Our man in Matsumoto: Paul Murphy
Good evening, here is the news from soggy Abiko…
I’ve got a soft spot for journos. That may be a self-centred thing to say seeing as I was a newspaper reporter and sub-editor for 13 years in a previous life, but I’d like to think there is something noble about the daily struggles of the first drafters of truth. On a good day, there can be. Anyway, with that in mind, here are a few links to my latest projects and other stuff worth a click or two.
- If you are into Japan, journalism or justice (of course you are, that’s why you subscribe to this newsletter), you will get something of value from my interview with True Crime Japan author Paul Murphy. It’s long, but really good.
- The Library of Congress has made 2,500 Japanese woodblock prints available to download for free. They are top banana, as they say in the Abiko art world, and immediately had me thinking which ones would make good background art for book covers. Speaking of art, I was moved by this article about a chap who set up a gallery to showcase the art of young Japanese artists who were drafted and subsequently mown down in the Second World War.
- I was chuffed for my Hana Walker series to be listed in Asian YA Books worth checking out. And Hana Walker’s debut, Half Life, received this great reviewon Goodreads by reader Akikana.
- This Japan Times article on behind-the-scenes drama on the set of You Only Live Twice was really good. Hopefully the JT’s sale to a corporate PR firm, announced this month, won’t adversely affect their output.
- Indie author Thersa Matsuura gives a great interview to Metropolis Magazine about her attraction to Japanese folklore.
- Ever fancied teaching English and publishing your own textbook? Here’s a 10-minute video on how I went about writing and publishing my 10th one. Filmed on location from my classroom bunker a couple of days ago.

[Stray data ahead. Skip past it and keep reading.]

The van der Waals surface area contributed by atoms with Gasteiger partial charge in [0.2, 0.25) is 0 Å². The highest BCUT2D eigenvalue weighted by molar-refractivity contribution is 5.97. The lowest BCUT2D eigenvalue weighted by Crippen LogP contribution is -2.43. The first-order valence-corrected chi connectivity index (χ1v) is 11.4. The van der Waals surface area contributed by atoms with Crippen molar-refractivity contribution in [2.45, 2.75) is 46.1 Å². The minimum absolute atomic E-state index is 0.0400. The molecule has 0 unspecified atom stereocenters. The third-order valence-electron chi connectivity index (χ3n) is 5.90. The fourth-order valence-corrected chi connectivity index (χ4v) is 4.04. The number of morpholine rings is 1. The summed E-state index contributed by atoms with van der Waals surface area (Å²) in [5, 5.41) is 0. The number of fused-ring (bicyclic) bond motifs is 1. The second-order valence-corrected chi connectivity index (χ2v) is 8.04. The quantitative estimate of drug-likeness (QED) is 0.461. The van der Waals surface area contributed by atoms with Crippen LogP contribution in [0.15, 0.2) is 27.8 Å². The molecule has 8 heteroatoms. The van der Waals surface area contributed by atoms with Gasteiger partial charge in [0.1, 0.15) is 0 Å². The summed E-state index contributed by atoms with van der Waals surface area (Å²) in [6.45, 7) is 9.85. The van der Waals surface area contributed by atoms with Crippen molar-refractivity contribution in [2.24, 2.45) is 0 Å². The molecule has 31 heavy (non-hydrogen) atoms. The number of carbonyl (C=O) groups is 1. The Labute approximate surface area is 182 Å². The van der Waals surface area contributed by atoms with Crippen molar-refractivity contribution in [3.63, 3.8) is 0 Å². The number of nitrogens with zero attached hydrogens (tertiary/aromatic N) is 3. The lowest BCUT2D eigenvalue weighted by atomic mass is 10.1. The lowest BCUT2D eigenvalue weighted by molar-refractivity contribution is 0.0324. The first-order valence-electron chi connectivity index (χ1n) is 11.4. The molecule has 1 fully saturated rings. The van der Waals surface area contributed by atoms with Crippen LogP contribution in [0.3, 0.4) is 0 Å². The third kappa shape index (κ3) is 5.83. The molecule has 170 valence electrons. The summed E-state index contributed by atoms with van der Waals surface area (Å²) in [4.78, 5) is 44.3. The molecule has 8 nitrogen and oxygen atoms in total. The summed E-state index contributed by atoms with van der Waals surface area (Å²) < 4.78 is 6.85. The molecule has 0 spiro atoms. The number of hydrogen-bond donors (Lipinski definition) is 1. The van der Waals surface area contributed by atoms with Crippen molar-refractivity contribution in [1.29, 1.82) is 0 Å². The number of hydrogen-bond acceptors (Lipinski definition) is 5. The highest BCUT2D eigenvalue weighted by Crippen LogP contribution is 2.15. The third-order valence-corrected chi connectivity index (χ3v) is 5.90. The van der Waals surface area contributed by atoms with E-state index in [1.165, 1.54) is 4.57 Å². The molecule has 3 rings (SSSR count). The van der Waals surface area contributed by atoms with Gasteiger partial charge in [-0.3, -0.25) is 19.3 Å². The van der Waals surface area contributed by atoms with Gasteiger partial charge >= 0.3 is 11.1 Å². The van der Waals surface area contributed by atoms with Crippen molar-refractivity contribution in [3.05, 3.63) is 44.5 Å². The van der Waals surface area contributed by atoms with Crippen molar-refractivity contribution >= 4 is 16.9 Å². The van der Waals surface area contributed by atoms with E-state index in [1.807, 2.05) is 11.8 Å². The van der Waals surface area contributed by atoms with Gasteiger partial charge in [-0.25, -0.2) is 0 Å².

- The English translation of The Great Passage, a story of publishing, Japan and office politics by Shion Miura is reviewed by J.C. Greenway, a fellow book-loving Brit in Japan.
- Japan finding that it can’t have its Mario Kart cake and eat it, according to this article in the Wall Street Journal. But the country is enjoying a new dawn in the golden age of amine according to The Guardian. Dawns and dusks often look the same, no matter how you paint them.
- I really enjoyed this interview with Mark Schilling, who’s been reviewing Japanese movies for Variety and the Japan Times since the 1980s.
- Question of the month: Last month’s question was “.What do you recommend I read to get a handle on modern Japanese history?” Guy Yates suggested Tokyo Underworld: The Fast Times and Hard Life of an American Gangster in Japan by Robert Whiting, which I’ve got (but haven’t read); and Craig Scanlan suggested The Making of Modern Japan by Marius B. Jansen. Craig said, “This is basically the bible of 1600 to present(ish), and biblical in length as well. It’s fairly linear, so if you were perhaps not interested in the early stuff, you could skip it. But no one really lays out the whole damn thing like Jansen did.”
Here’s this month’s question that would be a great help to me. I’m back writing my third Hana Walker novel, but I find I’m in two minds about setting. Should I set her adventures primarily in Abiko (as I did in Half Life) or use a neighbourhood of Tokyo as the backdrop (as I diid in Year of the Talking Dog)? The advantage of Abiko is I know it well, but Tokyo, I hate to admit, is a little better known to new readers. What do you think? Where would you like to see Hana galavanting around? Your opinions would be invaluable to me (and Hana) as I’m at the stage where I can easily incorporate big changes to the novel (aka only halfway through the first draft). Just hit reply to this email and I’ll share your (and my reconsidered) thoughts on setting with you next month.
Thanks for reading, have a good rainy season. And if you’ve enjoyed reading any of my stuff, be a sport and leave a review on one of my books on Amazon or Goodreads, or drop me a line on Twitter or Facebook. You can find past issues of this newsletter in the morgue at Letter from Abiko. And if you know anyone who would like this newsletter, feel free to forward ’em a copy.
Next month, I should have an interview in the bag to tell you all about with Alexander O. Smith, the translator of Japanese crime giants Keigo Higashino and Miyuki Miyabe, among others.